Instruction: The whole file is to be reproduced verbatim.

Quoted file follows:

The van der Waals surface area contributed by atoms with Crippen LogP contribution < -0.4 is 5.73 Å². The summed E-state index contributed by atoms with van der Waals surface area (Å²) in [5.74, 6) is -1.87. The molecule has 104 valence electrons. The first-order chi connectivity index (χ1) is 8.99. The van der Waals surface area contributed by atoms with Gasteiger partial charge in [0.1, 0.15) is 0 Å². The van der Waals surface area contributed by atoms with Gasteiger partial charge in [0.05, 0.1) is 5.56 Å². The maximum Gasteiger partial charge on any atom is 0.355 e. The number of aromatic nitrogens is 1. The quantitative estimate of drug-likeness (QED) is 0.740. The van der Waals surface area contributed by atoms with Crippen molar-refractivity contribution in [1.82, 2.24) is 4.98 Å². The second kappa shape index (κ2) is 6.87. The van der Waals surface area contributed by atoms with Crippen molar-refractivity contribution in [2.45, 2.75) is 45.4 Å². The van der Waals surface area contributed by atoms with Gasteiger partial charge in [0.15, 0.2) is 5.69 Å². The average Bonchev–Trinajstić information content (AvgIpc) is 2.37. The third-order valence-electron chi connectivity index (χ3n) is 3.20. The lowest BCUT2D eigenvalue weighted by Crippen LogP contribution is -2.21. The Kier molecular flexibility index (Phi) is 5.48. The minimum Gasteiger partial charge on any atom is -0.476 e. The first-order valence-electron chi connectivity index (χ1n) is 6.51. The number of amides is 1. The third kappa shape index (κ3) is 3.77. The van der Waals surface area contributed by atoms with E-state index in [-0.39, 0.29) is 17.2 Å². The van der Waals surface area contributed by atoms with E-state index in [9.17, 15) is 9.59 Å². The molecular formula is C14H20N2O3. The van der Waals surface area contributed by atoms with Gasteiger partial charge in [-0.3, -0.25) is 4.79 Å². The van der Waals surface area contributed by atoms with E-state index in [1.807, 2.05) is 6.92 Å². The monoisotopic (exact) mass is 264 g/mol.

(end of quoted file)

The van der Waals surface area contributed by atoms with Crippen LogP contribution < -0.4 is 5.73 Å². The summed E-state index contributed by atoms with van der Waals surface area (Å²) in [5.74, 6) is -1.87. The molecule has 104 valence electrons. The first-order chi connectivity index (χ1) is 8.99. The van der Waals surface area contributed by atoms with Gasteiger partial charge in [0.1, 0.15) is 0 Å². The van der Waals surface area contributed by atoms with Gasteiger partial charge in [0.05, 0.1) is 5.56 Å². The maximum Gasteiger partial charge on any atom is 0.355 e. The number of aromatic nitrogens is 1. The quantitative estimate of drug-likeness (QED) is 0.740. The van der Waals surface area contributed by atoms with Crippen molar-refractivity contribution in [1.82, 2.24) is 4.98 Å². The second kappa shape index (κ2) is 6.87. The van der Waals surface area contributed by atoms with Crippen molar-refractivity contribution in [2.45, 2.75) is 45.4 Å². The van der Waals surface area contributed by atoms with Gasteiger partial charge in [0.15, 0.2) is 5.69 Å². The average Bonchev–Trinajstić information content (AvgIpc) is 2.37. The third-order valence-electron chi connectivity index (χ3n) is 3.20. The lowest BCUT2D eigenvalue weighted by Crippen LogP contribution is -2.21. The Kier molecular flexibility index (Phi) is 5.48. The minimum Gasteiger partial charge on any atom is -0.476 e. The first-order valence-electron chi connectivity index (χ1n) is 6.51. The number of amides is 1. The third kappa shape index (κ3) is 3.77. The van der Waals surface area contributed by atoms with E-state index in [-0.39, 0.29) is 17.2 Å². The van der Waals surface area contributed by atoms with E-state index in [9.17, 15) is 9.59 Å². The molecular formula is C14H20N2O3. The van der Waals surface area contributed by atoms with Gasteiger partial charge in [-0.3, -0.25) is 4.79 Å². The van der Waals surface area contributed by atoms with E-state index in [1.807, 2.05) is 6.92 Å². The monoisotopic (exact) mass is 264 g/mol.